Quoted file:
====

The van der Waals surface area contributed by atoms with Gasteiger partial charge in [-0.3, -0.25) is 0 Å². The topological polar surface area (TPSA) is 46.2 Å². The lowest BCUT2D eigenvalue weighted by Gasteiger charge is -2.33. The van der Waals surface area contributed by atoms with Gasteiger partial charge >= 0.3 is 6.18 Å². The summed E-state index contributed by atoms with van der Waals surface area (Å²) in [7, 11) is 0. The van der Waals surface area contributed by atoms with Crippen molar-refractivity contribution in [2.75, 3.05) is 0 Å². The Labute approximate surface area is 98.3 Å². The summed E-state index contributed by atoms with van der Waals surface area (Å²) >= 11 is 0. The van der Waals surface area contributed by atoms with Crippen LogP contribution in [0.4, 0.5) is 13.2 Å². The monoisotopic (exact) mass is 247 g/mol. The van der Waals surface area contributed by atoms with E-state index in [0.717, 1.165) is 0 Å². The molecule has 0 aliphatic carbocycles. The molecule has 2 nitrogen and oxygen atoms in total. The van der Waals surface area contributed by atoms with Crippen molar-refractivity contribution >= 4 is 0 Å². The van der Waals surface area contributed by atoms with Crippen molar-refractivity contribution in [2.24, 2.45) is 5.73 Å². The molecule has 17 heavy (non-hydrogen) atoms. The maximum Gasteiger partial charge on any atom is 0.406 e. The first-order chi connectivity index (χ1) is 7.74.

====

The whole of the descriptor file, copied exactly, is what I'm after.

The van der Waals surface area contributed by atoms with Gasteiger partial charge in [-0.3, -0.25) is 0 Å². The topological polar surface area (TPSA) is 46.2 Å². The lowest BCUT2D eigenvalue weighted by Gasteiger charge is -2.33. The van der Waals surface area contributed by atoms with Gasteiger partial charge >= 0.3 is 6.18 Å². The summed E-state index contributed by atoms with van der Waals surface area (Å²) in [7, 11) is 0. The van der Waals surface area contributed by atoms with Crippen molar-refractivity contribution in [2.75, 3.05) is 0 Å². The Labute approximate surface area is 98.3 Å². The summed E-state index contributed by atoms with van der Waals surface area (Å²) >= 11 is 0. The van der Waals surface area contributed by atoms with Crippen LogP contribution in [0.4, 0.5) is 13.2 Å². The monoisotopic (exact) mass is 247 g/mol. The van der Waals surface area contributed by atoms with E-state index in [0.717, 1.165) is 0 Å². The molecule has 0 aliphatic carbocycles. The molecule has 2 nitrogen and oxygen atoms in total. The van der Waals surface area contributed by atoms with Crippen molar-refractivity contribution >= 4 is 0 Å². The van der Waals surface area contributed by atoms with Crippen molar-refractivity contribution in [2.24, 2.45) is 5.73 Å². The molecule has 17 heavy (non-hydrogen) atoms. The maximum Gasteiger partial charge on any atom is 0.406 e. The first-order chi connectivity index (χ1) is 7.74.